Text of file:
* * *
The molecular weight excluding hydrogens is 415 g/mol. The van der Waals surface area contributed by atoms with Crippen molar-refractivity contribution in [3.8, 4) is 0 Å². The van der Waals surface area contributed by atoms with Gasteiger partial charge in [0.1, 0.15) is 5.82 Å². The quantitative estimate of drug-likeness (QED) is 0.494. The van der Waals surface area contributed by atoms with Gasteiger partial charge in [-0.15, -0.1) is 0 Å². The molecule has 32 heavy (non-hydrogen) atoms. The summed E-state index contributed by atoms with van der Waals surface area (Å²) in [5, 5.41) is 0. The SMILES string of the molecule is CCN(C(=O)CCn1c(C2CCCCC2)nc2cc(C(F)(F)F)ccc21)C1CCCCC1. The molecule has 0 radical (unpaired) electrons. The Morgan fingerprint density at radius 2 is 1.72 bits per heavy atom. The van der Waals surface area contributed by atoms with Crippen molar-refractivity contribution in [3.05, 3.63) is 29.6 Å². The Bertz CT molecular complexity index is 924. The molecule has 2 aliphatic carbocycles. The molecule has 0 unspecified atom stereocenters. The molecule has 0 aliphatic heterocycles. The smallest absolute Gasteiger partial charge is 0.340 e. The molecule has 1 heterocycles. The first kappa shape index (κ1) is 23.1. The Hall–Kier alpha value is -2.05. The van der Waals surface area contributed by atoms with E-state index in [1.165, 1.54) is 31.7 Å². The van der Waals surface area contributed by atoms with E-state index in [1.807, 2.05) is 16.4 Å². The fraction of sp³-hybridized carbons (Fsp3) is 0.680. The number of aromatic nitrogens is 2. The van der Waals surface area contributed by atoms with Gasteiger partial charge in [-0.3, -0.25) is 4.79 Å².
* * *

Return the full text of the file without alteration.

The molecular weight excluding hydrogens is 415 g/mol. The van der Waals surface area contributed by atoms with Crippen molar-refractivity contribution in [3.8, 4) is 0 Å². The van der Waals surface area contributed by atoms with Gasteiger partial charge in [0.1, 0.15) is 5.82 Å². The quantitative estimate of drug-likeness (QED) is 0.494. The van der Waals surface area contributed by atoms with Gasteiger partial charge in [-0.15, -0.1) is 0 Å². The molecule has 32 heavy (non-hydrogen) atoms. The summed E-state index contributed by atoms with van der Waals surface area (Å²) in [5, 5.41) is 0. The SMILES string of the molecule is CCN(C(=O)CCn1c(C2CCCCC2)nc2cc(C(F)(F)F)ccc21)C1CCCCC1. The molecule has 0 radical (unpaired) electrons. The Morgan fingerprint density at radius 2 is 1.72 bits per heavy atom. The van der Waals surface area contributed by atoms with Crippen molar-refractivity contribution in [3.05, 3.63) is 29.6 Å². The Bertz CT molecular complexity index is 924. The molecule has 2 aliphatic carbocycles. The molecule has 0 unspecified atom stereocenters. The molecule has 0 aliphatic heterocycles. The smallest absolute Gasteiger partial charge is 0.340 e. The molecule has 1 heterocycles. The first kappa shape index (κ1) is 23.1. The Hall–Kier alpha value is -2.05. The van der Waals surface area contributed by atoms with E-state index in [1.165, 1.54) is 31.7 Å². The van der Waals surface area contributed by atoms with E-state index in [1.807, 2.05) is 16.4 Å². The fraction of sp³-hybridized carbons (Fsp3) is 0.680. The number of aromatic nitrogens is 2. The van der Waals surface area contributed by atoms with Gasteiger partial charge in [-0.3, -0.25) is 4.79 Å².